Global equity markets moved higher last week amid easing trade tensions.
Central bank stimulus, especially in Europe, also provided support to equity markets.
- Global markets commenced the week on a mixed note, as participants evaluated signs of stimulus measures in the world’s major economies alongside the latest Brexit developments.
- There was a risk-on mood amongst investors, which reduced demand for haven-like assets and sparked a notable rotation into value orientated sectors such as financials.
- Gold prices recorded their third weekly decline. However, many market commentators have said that dovish monetary policy adopted by global central banks along with concerns of a glut in negative-yielding government debt globally will continue to support gold prices over the longer term.
- European markets moved higher after the ECB revealed a substantial bond-buying programme and cut the main deposit rate by 10bps to 0.5%. The new quantitative easing (QE) programme will include €20bn of asset purchases per month for as long as it is deemed necessary.
- The ECB policy meeting was the first in a series of major central bank events as the next Federal Reserve, Bank of England and Bank of Japan meetings are due to take place later this week.
- President Trump renewed his attack on the Fed ahead of the next FMOC meeting, calling for the ‘boneheads’ to cut interest rates to zero or lower. Markets are pricing in an 84.2% chance of a 25bps at this week’s meeting.
- There appeared to be some progress on the US-China trade front as Beijing offered an olive branch and suspended import tariffs on a number of US-exported goods. Items on the list included some cancer drugs, lubricant oils and a handful of chemicals which China either does not produce itself or cannot easily replace by buying from other countries. China has since removed tariffs on big ticket items such as soya beans and pork that it intends to purchase, providing orders are above a certain quantity.
- President Trump responded positively to China’s good-will gesture by pushing back the start date for higher tariffs on $250bn of Chinese goods by two-weeks from the 1 October to 15 October. The US President also signaled that he would consider an interim trade deal with China, although it would not be preferred.
- Oil prices fell as concerns about slower global economic growth, which will likely lead to weaker demand outlook, outweighed hints of progress in the US-China trade dispute. Both OPEC and the IEA said oil markets could end up with a surplus next year, despite a pact to limit supply.
- In the UK, Brexit uncertainty continued to dominate headlines as Boris Johnson lost his second attempt to hold a snap general election to break the impasse. While the PM has vowed not to extend the Brexit deadline beyond 31 October, the anti-no-deal legislation agreed by Parliament received royal assent from the Queen. Parliament is now suspended until 14 October.
- Sterling strengthened against the dollar following speculation the DUP had softened its stance on a Northern Ireland-only backstop.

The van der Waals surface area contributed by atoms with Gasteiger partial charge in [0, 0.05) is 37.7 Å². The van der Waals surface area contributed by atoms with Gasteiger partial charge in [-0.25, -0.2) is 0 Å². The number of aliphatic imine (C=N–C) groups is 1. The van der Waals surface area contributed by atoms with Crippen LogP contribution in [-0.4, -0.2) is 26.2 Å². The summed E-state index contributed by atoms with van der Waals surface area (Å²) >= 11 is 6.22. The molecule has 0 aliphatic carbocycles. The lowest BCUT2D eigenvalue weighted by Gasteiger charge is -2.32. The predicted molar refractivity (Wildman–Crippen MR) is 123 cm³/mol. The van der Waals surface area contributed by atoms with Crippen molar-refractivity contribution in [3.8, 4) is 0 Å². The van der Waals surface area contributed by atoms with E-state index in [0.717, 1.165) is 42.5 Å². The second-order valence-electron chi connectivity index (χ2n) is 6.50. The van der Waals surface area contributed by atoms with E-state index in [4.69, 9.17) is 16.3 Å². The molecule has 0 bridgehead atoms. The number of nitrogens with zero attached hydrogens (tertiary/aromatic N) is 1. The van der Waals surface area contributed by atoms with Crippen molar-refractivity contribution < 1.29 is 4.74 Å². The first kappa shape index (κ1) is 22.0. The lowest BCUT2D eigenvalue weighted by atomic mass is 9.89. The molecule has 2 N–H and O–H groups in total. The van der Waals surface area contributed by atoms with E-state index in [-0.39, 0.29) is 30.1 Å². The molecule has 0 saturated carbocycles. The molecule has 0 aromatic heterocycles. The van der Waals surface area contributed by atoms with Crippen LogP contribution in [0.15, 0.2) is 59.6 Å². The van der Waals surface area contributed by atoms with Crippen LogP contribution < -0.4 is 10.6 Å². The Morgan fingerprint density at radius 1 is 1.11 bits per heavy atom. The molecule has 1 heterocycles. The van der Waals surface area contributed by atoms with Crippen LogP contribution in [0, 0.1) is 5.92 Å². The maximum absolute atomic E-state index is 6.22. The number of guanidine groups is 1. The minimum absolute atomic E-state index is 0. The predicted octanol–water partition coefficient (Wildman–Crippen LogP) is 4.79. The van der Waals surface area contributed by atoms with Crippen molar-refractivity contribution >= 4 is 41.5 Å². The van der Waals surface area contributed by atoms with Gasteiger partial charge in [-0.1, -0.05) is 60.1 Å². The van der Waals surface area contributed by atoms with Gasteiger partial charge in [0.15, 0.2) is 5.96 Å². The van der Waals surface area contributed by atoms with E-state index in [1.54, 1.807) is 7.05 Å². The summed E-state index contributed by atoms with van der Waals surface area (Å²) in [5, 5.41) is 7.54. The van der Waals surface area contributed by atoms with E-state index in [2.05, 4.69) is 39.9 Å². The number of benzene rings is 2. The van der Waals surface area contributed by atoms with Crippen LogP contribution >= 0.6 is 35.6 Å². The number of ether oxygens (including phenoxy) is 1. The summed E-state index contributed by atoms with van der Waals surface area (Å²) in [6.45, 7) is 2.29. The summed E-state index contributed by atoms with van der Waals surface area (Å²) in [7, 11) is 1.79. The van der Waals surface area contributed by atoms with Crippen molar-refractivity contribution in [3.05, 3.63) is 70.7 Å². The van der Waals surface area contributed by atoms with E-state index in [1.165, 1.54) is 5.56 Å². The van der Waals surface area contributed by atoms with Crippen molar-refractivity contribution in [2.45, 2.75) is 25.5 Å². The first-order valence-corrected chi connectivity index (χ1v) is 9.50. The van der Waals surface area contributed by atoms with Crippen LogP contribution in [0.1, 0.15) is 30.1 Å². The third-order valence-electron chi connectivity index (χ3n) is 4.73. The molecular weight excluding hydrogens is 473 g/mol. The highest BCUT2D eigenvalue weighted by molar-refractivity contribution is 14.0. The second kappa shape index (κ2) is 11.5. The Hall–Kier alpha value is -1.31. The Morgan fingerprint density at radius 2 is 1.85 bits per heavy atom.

- Fears of a recession in the UK receded after the ONS reported that GDP grew by 0.3% in July, signaling a positive start to the third quarter of 2019. A technical recession is triggered following two consecutive months of falling GDP and concerns had been stoked by a 0.2% decline in output in the three months to June.
- The UK services sector which accounts for c.80% of the UK economy, grew by 0.3%, while the struggling manufacturing and construction sectors also bounced back, with increases in output of 0.3% and 0.5% respectively.
- There was further positive data released in the form of a lower unemployment rate while average earnings hit an 11-year high. The unemployment rate fell to 3.8% in July while average weekly earnings including bonuses grew by 4%.
- European industrial production came in worse than expected and fell 0.4% in July.
- China’s exports fell more than expected in August, highlighting the pressure on the export sector from the ongoing trade spat with the US. China’s producer price index, a key measure of corporate profitability, fell 0.8% y/y in August but was slightly ahead of expectations. Meanwhile, CPI rose 2.8% y/y.
- In Japan, GDP slowed to 1.3% y/y in the three months to the end of June.
- US core inflation advanced in August to its highest level in more than a year amid higher healthcare costs. Core CPI, which excludes food and energy, rose 2.4% y/y and was the highest reading since July 2018. Headline CPI increased to 1.7% y/y but higher medical care costs were offset by a decline in energy prices in the past four months.
- US retail sales outpaced expectations, demonstrating the resilience in consumer spending, and climbed 0.4% in August and was largely driven by purchases at auto dealers and online retailers.
The Week Ahead
|Monday||China industrial production; China retail sales|
|Tuesday||US industrial production|
|Wednesday||European CPI; UK CPI; FOMC rate decision|
|Thursday||BoJ rate decision; UK retail sales; BoE rate decision|
|Friday||Japan CPI |
|FTSE All Share
|Dow Jones Industrial
|FTSE Eurofirst 300
|MSCI Asia ex Jap $
|MSCI EM $
|MSCI World $
|UK Gov 10 yr
|US Gov 10 yr
|German Gov 10 yr
|Japan Gov 10 yr
|Brent Crude ($/bbl)
|$ per £
|€ per £
|¥ per $
Source: FE Analytics, Financial Times, JP Morgan Asset Management
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